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Glenda Frank

Many Threads: A Review of “Strings Attached”

“Strings Attached” by Carole Buggé, directed by Alexa Kelly.
Produced by Pulse Theatre on Theatre Row, 410 West 42nd St., NYC.
Sept. 8 - Oct. 1.
Running time 2 hours.
Wed. through Sat. at 7:30 PM, with matinees Wed. and Sun. at 3 PM.
Tickets are $55 at TheatreRow.org or 212-714-2442, ext. 45.

Photo by John Quilty

Add “Strings Attached” by Carole Buggé to the list of recent plays addressing science in our lives. Set in a train heading to London are two cosmologists and a particle physicist. They are at once excited and apprehensive about seeing “Copenhagen,” Michael Frayn’s 1998 drama about the meeting between physicists Niels Bohr and Werner Heisenberg in 1941. Like Frayn, Buggé had kept her set simple and brings us three ghosts, who speak separately to each of the physicists: Sir Isaac Newton, Marie Curie, and Max Planck.

The trio is struggling with personal issues. June (Robynne Parrish) and George (Paul Schoeffler) are grieving the loss of their son in a train accident. June, who blames herself, believes husband George won’t care even if he learns that she is having an affair with his best friend, Rory (Brian Richardson). George soon sets her right. The action is clear but the focus of the play is confusing. When we are treated to a lecture on physics (complete with easel pad and pointer), I wasn’t sure if the people watching the play were the target audience.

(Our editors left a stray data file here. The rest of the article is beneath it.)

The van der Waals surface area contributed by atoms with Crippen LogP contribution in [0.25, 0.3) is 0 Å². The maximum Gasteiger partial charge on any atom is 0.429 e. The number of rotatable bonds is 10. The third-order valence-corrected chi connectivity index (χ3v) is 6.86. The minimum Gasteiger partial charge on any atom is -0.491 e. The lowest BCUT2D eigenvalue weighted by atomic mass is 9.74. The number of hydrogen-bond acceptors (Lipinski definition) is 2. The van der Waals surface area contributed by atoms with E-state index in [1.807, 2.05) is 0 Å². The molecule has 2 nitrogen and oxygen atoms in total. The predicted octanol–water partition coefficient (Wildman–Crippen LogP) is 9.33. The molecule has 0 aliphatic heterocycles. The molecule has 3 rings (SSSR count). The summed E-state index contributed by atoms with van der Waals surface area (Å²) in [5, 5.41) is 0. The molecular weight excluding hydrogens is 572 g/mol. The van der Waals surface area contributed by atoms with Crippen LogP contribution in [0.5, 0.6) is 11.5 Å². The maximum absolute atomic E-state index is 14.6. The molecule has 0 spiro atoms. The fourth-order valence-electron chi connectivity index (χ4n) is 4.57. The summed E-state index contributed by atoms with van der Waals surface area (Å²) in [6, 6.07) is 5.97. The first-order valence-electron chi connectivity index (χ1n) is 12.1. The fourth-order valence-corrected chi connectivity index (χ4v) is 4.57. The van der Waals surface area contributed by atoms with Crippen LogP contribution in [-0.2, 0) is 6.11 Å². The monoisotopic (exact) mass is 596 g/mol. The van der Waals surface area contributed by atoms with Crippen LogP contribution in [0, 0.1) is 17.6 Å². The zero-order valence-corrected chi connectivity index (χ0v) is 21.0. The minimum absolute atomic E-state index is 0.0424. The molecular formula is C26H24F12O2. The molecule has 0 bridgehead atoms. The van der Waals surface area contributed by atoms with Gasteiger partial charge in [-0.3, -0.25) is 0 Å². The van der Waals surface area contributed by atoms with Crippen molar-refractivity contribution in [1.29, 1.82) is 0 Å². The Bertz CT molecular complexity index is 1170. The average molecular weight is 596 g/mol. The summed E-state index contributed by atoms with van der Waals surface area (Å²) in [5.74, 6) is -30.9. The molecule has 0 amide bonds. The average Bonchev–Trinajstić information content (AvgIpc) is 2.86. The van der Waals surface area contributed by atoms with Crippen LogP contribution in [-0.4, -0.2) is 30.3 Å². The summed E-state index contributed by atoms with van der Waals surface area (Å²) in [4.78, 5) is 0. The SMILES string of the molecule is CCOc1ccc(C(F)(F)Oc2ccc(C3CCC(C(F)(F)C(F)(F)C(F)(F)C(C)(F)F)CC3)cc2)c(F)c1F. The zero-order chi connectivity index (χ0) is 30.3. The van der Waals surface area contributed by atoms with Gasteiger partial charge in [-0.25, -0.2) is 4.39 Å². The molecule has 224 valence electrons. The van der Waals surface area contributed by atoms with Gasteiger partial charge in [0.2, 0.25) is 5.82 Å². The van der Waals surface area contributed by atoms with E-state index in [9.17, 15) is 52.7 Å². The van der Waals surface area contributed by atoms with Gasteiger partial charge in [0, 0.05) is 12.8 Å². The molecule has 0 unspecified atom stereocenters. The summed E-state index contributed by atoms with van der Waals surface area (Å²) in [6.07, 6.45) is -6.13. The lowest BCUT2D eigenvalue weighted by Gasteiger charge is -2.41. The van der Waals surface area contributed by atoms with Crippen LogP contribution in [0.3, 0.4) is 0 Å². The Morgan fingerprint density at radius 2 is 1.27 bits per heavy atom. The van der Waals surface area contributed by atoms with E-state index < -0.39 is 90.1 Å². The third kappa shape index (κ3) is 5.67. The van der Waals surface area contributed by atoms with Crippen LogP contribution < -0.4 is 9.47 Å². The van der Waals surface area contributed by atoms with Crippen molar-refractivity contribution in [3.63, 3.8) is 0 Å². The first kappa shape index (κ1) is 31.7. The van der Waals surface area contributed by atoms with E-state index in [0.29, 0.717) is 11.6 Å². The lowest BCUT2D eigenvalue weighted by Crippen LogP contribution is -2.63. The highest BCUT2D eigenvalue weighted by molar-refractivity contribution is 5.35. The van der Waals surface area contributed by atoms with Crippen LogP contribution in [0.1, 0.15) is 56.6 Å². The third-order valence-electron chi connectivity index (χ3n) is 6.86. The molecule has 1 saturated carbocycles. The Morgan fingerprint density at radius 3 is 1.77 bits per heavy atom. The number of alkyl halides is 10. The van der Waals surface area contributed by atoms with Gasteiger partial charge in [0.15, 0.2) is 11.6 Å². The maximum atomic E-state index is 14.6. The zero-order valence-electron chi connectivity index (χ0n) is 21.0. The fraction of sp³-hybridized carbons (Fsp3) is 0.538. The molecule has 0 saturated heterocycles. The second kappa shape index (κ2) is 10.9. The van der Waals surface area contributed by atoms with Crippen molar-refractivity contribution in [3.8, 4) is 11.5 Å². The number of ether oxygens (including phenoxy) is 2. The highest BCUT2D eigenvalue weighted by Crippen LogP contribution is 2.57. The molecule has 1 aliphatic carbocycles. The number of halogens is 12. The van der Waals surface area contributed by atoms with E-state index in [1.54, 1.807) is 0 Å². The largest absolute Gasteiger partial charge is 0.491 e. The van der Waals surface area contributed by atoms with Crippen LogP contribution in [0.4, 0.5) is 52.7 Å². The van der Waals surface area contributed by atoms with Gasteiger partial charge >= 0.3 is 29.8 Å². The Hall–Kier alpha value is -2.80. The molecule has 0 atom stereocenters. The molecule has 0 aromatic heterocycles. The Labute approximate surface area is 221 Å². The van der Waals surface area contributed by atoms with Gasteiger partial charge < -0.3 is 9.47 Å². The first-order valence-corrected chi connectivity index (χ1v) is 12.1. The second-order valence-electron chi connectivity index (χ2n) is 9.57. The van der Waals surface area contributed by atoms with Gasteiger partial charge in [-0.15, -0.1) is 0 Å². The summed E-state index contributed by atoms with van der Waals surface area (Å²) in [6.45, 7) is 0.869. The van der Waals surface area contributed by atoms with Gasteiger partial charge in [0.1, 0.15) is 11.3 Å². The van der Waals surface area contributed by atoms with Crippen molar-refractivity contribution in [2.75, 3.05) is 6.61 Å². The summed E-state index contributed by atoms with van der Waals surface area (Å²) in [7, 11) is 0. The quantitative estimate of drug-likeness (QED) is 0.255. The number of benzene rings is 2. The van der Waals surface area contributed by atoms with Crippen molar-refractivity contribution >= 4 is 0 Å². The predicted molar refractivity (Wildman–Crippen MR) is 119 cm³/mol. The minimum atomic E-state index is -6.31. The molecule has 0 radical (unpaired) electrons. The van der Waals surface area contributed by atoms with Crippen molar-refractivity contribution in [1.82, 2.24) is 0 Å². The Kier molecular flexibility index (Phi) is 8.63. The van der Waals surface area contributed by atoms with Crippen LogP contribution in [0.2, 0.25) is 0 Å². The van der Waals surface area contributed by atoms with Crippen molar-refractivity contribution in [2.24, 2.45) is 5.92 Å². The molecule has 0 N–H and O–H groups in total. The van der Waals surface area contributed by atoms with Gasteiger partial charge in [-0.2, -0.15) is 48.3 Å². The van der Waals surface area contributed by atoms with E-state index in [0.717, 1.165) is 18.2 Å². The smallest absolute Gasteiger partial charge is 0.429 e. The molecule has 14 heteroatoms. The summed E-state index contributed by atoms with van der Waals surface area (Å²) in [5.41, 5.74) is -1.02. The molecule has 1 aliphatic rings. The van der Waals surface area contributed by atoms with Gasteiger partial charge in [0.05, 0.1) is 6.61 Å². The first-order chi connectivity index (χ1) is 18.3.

The second act takes us to a parallel universe, a facet of string theory. June, now married to Rory, who blames himself for their son’s death, is having an affair with George. This offers the male actors an opportunity to shift gear but doesn’t change the dynamic. Again we have a lecture on physics. June, who seemed a lesser scientist, closes the play by resolving the dispute between string theory and quantum mechanics to the delight of everyone on stage.

Direction by Alexa Kelly served the script. Kelly allowed the absurdist visitors to the train car to exaggerate their vaudeville like traits, adding a lively comic note to what was heading toward maudlin. Brian Richardson brought moments of poignancy and depth to Rory. Bonnie Black, Russell Saylor and Jonathan Hadley, triple-cast actors, found distinction in each of their characters, and Elena Vannoni’s period inspired costumes should be on display somewhere. Joyce Liao’s lighting glided seamlessly between realism and the play’s other-worldly allusions.

Carole Buggé is an accomplished writer. “Cleopatra’s Daughter,” the most recent of her 15 novels, was an Amazon First Read selection. She has a list of awards for playwriting and poetry as well as prose.

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